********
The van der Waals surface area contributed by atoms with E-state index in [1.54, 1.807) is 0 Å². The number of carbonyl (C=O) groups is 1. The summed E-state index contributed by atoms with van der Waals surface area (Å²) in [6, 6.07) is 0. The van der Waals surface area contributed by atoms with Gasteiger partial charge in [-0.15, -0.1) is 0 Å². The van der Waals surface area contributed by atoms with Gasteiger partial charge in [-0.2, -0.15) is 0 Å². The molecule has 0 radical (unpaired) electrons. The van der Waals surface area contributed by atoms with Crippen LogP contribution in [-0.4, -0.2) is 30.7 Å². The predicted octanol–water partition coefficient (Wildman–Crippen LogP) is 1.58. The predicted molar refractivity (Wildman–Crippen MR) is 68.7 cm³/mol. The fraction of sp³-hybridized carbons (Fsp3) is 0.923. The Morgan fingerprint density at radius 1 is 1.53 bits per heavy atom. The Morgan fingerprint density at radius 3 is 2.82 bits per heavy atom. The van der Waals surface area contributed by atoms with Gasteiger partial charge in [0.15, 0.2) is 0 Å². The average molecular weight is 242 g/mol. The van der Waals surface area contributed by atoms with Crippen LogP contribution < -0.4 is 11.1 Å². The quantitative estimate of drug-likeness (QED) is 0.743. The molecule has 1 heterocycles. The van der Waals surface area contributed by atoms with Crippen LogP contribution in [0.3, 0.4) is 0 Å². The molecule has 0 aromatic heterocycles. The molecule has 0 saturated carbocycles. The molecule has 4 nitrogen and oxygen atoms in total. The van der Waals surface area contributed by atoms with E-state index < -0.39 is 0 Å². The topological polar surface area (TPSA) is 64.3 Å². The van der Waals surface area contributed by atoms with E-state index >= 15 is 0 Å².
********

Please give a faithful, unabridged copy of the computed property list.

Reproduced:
The van der Waals surface area contributed by atoms with E-state index in [1.54, 1.807) is 0 Å². The number of carbonyl (C=O) groups is 1. The summed E-state index contributed by atoms with van der Waals surface area (Å²) in [6, 6.07) is 0. The van der Waals surface area contributed by atoms with Gasteiger partial charge in [-0.15, -0.1) is 0 Å². The van der Waals surface area contributed by atoms with Gasteiger partial charge in [-0.2, -0.15) is 0 Å². The molecule has 0 radical (unpaired) electrons. The van der Waals surface area contributed by atoms with Crippen LogP contribution in [-0.4, -0.2) is 30.7 Å². The predicted octanol–water partition coefficient (Wildman–Crippen LogP) is 1.58. The predicted molar refractivity (Wildman–Crippen MR) is 68.7 cm³/mol. The fraction of sp³-hybridized carbons (Fsp3) is 0.923. The Morgan fingerprint density at radius 1 is 1.53 bits per heavy atom. The Morgan fingerprint density at radius 3 is 2.82 bits per heavy atom. The van der Waals surface area contributed by atoms with Gasteiger partial charge in [0.15, 0.2) is 0 Å². The average molecular weight is 242 g/mol. The van der Waals surface area contributed by atoms with Crippen LogP contribution < -0.4 is 11.1 Å². The quantitative estimate of drug-likeness (QED) is 0.743. The molecule has 1 heterocycles. The van der Waals surface area contributed by atoms with Crippen LogP contribution in [0.3, 0.4) is 0 Å². The molecule has 0 aromatic heterocycles. The molecule has 0 saturated carbocycles. The molecule has 4 nitrogen and oxygen atoms in total. The van der Waals surface area contributed by atoms with E-state index < -0.39 is 0 Å². The topological polar surface area (TPSA) is 64.3 Å². The van der Waals surface area contributed by atoms with E-state index >= 15 is 0 Å².